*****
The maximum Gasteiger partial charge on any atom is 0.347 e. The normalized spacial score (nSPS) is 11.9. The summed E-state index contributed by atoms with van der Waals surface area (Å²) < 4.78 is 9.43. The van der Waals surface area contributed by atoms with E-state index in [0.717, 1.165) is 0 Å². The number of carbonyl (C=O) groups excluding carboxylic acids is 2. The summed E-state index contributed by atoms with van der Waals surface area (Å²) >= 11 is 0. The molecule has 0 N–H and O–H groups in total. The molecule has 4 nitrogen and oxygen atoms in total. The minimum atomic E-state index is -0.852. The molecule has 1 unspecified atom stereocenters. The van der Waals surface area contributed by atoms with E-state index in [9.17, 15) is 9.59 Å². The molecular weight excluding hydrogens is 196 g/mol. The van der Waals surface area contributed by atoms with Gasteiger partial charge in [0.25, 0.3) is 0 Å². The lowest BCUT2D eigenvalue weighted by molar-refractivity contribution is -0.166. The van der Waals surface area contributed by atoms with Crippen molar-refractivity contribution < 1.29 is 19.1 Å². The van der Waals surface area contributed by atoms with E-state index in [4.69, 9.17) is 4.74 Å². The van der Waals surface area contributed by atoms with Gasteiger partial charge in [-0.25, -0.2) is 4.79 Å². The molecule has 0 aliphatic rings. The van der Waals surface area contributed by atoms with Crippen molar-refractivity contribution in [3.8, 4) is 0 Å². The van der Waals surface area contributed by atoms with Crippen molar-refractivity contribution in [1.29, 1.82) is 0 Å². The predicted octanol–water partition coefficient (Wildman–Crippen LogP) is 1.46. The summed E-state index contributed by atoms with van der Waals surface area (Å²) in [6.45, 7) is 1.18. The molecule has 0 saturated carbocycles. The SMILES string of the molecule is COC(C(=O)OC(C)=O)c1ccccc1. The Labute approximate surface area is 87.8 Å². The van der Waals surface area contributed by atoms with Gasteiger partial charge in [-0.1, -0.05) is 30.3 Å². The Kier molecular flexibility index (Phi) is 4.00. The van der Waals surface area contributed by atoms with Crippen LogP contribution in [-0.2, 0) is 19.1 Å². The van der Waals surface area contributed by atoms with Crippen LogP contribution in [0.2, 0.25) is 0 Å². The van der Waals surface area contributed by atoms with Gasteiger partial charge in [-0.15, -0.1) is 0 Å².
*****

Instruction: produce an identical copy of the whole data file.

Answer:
The maximum Gasteiger partial charge on any atom is 0.347 e. The normalized spacial score (nSPS) is 11.9. The summed E-state index contributed by atoms with van der Waals surface area (Å²) < 4.78 is 9.43. The van der Waals surface area contributed by atoms with E-state index in [0.717, 1.165) is 0 Å². The number of carbonyl (C=O) groups excluding carboxylic acids is 2. The summed E-state index contributed by atoms with van der Waals surface area (Å²) >= 11 is 0. The molecule has 0 N–H and O–H groups in total. The molecule has 4 nitrogen and oxygen atoms in total. The minimum atomic E-state index is -0.852. The molecule has 1 unspecified atom stereocenters. The van der Waals surface area contributed by atoms with E-state index in [9.17, 15) is 9.59 Å². The molecular weight excluding hydrogens is 196 g/mol. The van der Waals surface area contributed by atoms with Gasteiger partial charge in [0.25, 0.3) is 0 Å². The lowest BCUT2D eigenvalue weighted by molar-refractivity contribution is -0.166. The van der Waals surface area contributed by atoms with Crippen molar-refractivity contribution < 1.29 is 19.1 Å². The van der Waals surface area contributed by atoms with E-state index in [4.69, 9.17) is 4.74 Å². The van der Waals surface area contributed by atoms with Gasteiger partial charge in [-0.25, -0.2) is 4.79 Å². The molecule has 0 aliphatic rings. The van der Waals surface area contributed by atoms with Crippen molar-refractivity contribution in [3.8, 4) is 0 Å². The van der Waals surface area contributed by atoms with Crippen molar-refractivity contribution in [1.29, 1.82) is 0 Å². The predicted octanol–water partition coefficient (Wildman–Crippen LogP) is 1.46. The summed E-state index contributed by atoms with van der Waals surface area (Å²) in [6.45, 7) is 1.18. The molecule has 0 saturated carbocycles. The SMILES string of the molecule is COC(C(=O)OC(C)=O)c1ccccc1. The Labute approximate surface area is 87.8 Å². The van der Waals surface area contributed by atoms with Gasteiger partial charge in [-0.1, -0.05) is 30.3 Å². The Kier molecular flexibility index (Phi) is 4.00. The van der Waals surface area contributed by atoms with Crippen LogP contribution in [-0.2, 0) is 19.1 Å². The van der Waals surface area contributed by atoms with Crippen LogP contribution in [0.2, 0.25) is 0 Å². The van der Waals surface area contributed by atoms with Gasteiger partial charge in [-0.15, -0.1) is 0 Å².